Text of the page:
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Maximizing Vine Crop production with Proper Environmental Control Richard McAvoy Department of Plant Science & Landscape Architecture University of Connecticut [email protected] 860-486-2925

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  • Maximizing Vine Crop production with Proper Environmental Control

    Richard McAvoy

    Department of Plant Science & Landscape Architecture

    University of Connecticut

    [email protected]


    mailto:[email protected]

  • Environmental Control for Greenhouse Crop Production

    And “Environmental Control” refers to:

    ➢ The aerial environment (what the top of the plant is exposed to – light, temperature, humidity)

    ➢ The root environment (water, nutrition)

  • If it vines, you can grow it in the greenhouse:

    • Tomato• Cucumber• Pepper• Eggplant• Melon• Summer squash• Beans

  • Some trends in Crop Productivity, Crop Management,and Greenhouse Design & Technology:

    ➢ Steady yield increases

    ➢ Improved environmental control

    ➢ Use of LED lighting

    ➢ Grafted rootstock for vigor and disease resistance

    ➢ Efficient space utilization/automation

    ➢ Improved structures and production systems

  • Very tall structures with natural ventilation:

    • More uniform growing conditions • Better environmental control

  • Improved crop management & environmental control models

    Based on a better understanding of what the crop needs

  • Improved lighting systems & light management strategies, especially using LEDs

    Adding lighting allows you to extend the growing season and increase productivity

  • Emphasis on energy conservation, energy efficiency, better space utilization

    ➢ Glazing materials & coatings to retain heat and diffuse light

    ➢ Curtain systems➢ Air exchange & heat recovery systems➢ Co-generation (recover CO2) & alternate energy etc.➢ Improved space utilization - movable plant rows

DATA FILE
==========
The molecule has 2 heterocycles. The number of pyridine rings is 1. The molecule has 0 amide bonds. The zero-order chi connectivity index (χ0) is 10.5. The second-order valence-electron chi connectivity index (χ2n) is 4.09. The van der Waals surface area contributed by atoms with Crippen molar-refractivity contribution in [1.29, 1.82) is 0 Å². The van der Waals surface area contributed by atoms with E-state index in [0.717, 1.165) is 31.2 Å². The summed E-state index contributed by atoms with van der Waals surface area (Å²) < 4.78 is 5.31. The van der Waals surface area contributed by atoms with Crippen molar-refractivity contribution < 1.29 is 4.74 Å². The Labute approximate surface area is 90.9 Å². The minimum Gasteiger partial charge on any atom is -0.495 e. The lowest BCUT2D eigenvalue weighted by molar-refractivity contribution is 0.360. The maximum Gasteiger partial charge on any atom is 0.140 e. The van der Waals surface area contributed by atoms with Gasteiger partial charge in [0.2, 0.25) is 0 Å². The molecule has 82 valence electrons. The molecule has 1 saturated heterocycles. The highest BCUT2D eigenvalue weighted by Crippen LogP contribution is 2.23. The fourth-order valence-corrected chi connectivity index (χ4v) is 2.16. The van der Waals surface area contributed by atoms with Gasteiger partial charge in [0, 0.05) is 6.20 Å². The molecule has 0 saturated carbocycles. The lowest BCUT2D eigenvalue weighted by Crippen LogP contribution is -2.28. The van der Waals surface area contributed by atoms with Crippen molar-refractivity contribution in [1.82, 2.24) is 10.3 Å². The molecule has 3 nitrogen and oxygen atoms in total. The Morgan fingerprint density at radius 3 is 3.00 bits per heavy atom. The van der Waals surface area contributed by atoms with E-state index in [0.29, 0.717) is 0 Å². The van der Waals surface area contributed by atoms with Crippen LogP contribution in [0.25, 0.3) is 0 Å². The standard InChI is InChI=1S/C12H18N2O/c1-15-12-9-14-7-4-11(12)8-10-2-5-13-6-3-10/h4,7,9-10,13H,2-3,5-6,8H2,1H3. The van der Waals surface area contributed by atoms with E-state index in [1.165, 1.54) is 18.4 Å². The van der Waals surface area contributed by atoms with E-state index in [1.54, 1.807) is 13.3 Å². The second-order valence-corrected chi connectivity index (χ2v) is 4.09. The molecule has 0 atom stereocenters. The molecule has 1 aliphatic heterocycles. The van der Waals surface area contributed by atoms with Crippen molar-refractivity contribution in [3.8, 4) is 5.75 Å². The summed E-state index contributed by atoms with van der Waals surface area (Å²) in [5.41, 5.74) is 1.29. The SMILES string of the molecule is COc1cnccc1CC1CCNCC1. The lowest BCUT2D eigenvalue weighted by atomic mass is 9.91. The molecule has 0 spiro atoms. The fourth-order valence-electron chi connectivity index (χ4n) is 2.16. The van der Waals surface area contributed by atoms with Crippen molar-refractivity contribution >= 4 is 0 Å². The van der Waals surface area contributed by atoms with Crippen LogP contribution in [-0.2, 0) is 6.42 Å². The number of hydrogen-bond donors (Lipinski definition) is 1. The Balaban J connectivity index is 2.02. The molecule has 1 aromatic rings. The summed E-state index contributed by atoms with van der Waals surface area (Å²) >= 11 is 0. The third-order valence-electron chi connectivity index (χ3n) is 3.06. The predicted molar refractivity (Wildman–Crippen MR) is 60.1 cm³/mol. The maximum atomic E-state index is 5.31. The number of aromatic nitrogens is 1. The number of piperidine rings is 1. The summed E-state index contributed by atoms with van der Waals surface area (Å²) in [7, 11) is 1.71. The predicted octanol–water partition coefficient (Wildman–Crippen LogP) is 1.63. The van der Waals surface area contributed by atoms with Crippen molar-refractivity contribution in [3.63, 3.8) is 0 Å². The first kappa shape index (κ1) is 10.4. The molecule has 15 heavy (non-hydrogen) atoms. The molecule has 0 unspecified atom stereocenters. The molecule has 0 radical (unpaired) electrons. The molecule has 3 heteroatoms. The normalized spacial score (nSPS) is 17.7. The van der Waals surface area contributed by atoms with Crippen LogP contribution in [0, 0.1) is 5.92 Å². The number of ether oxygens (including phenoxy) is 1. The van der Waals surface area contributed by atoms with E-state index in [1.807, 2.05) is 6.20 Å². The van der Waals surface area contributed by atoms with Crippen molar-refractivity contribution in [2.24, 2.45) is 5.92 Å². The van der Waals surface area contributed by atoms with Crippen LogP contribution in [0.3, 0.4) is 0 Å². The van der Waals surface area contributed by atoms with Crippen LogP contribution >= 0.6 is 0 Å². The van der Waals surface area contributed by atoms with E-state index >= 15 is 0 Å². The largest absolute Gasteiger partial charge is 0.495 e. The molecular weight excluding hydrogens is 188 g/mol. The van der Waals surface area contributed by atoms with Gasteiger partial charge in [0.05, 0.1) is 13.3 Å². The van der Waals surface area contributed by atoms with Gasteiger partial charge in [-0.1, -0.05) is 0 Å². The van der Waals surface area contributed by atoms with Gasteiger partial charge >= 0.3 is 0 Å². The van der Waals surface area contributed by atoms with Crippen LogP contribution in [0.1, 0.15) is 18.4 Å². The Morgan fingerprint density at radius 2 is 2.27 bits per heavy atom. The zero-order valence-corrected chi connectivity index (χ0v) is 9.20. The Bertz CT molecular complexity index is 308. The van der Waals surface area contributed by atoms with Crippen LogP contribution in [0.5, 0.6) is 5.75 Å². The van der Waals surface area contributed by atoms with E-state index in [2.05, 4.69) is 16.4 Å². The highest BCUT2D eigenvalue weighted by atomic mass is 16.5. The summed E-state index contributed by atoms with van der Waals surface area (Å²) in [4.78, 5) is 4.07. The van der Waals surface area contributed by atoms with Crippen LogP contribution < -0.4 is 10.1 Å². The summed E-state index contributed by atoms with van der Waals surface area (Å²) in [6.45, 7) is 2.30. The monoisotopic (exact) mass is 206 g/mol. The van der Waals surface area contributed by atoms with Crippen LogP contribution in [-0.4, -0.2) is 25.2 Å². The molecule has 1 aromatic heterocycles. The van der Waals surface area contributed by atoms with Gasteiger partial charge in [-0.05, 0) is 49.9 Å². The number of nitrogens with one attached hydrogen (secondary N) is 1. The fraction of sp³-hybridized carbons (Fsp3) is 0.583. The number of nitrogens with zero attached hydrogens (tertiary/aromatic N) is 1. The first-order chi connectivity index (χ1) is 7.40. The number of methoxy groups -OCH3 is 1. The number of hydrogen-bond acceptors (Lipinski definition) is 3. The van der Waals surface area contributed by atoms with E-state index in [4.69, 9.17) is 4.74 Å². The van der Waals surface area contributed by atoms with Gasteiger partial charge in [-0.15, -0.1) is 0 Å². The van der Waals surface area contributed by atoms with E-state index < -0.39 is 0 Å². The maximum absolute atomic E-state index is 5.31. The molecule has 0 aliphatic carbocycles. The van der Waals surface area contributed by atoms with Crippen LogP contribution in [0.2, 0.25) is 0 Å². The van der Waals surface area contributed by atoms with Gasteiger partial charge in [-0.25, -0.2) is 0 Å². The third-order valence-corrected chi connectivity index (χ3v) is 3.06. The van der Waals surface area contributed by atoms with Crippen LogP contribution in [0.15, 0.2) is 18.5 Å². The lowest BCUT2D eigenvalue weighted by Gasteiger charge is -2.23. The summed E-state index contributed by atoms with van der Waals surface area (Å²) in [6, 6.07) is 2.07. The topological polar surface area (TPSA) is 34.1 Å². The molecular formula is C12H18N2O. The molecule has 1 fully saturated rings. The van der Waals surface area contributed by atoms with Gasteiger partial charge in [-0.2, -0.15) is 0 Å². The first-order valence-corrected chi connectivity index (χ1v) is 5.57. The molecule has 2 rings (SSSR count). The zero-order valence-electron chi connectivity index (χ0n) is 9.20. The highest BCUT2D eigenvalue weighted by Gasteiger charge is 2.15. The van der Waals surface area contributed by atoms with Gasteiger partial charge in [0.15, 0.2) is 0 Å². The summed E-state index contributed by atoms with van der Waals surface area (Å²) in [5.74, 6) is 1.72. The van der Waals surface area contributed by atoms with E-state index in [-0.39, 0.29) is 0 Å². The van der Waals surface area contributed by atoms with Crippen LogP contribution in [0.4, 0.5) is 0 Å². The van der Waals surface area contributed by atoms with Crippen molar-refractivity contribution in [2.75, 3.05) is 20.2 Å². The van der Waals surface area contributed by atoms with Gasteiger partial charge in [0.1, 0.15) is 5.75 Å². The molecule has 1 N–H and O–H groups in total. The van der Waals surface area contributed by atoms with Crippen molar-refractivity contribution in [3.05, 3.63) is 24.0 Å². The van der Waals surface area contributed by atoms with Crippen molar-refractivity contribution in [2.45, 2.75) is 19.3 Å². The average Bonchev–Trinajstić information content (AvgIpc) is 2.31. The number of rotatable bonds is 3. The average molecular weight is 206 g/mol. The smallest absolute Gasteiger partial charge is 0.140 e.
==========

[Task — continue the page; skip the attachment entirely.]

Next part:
• Everything starts with light

    1% Increase in Light (photosynthetically active radiation or PAR) = 1% Increase in Yield

    Light Drives Plant Growth & Fruit yield

    Growers have two choices:

    1. Add supplemental light to boost photosynthesis & extend the production season

    2. Grow in the seasons when natural light is adequate

    In either case you also want to optimize the use of natural light by managing the crop & other environmental variables accordingly

  • Supplemental lighting can dramatically boost yields during light limited months of the year

    Adding light to the lower leaves increases production

    Photosynthetic light

  • Start by maximizing natural light

    If you can't add light, then you have to adjust your management to optimize the light that is available

    Dark surfaces absorb light; White surfaces reflect light

    Keep the glazing clean & minimize shadows

    Use white reflective surfaces

  • How do you adjust crop management to maximize yield in a light limited environment?

    1. Don’t schedule a crop during the lowest light times of the year

    2. Reduce plant density – more area per plant

    3. Reduce fruit load – carry fewer fruit (to maintain vigor & size)

    4. Adjust temperature – run cooler temperatures

    5. Irrigation – reduce quantity

    6. Fertility – higher EC

    7. Maintain optimal humidity – adjust VPD to both prevent disease and optimize gas exchange

  • Supplemental CO2 can also boost yields and compensate for limited light

    One of the biggest concerns in the winter greenhouse is CO2

  • Provide more space per plant in light limited months (October-March)

    Adjust Plant Density to Optimize Fruit Quality (sq.ft./plant)

    Season Tomato CucumberLight-limited 5-6 8Light-abundant 4-5 6

  • Match Temperature to the Prevailing Light Environment












    R (





    Nov 15 Dec 1 Dec 15 Jan 1 Jan 15 Jan 30

    Natural daily PAR available in the greenhouse

    Temperature Controls The Rate of Plant Metabolism & Growth

    This requires both seasonal adjustments & short-term adjustments

  • Adjusting temperature to prevailing light conditions

    ➢ Seasonal: Cooler Average Daily Temperature (ADT) during limited light season

    ➢ Daily: Adjust night temperature to the light condition of the preceding day

    During light-limited seasons run cooled Average Daily Temperature (ADT):

    And at night

    o Run 60F following dark days

    o Run 63F following bright days

    During light-abundant seasons run warmer ADT:

    And at night

    o Run 62F following dark days

    o Run 65F following bright days

    Tomato for example

  • Do the same thing with Cucumber & other vine crops

    Cooler ADT during light-limited seasons:

    And at night

    o Run 62F following dark days

    o Run 64F following bright days

    Warmer ADT during light-abundant seasons:

    And at night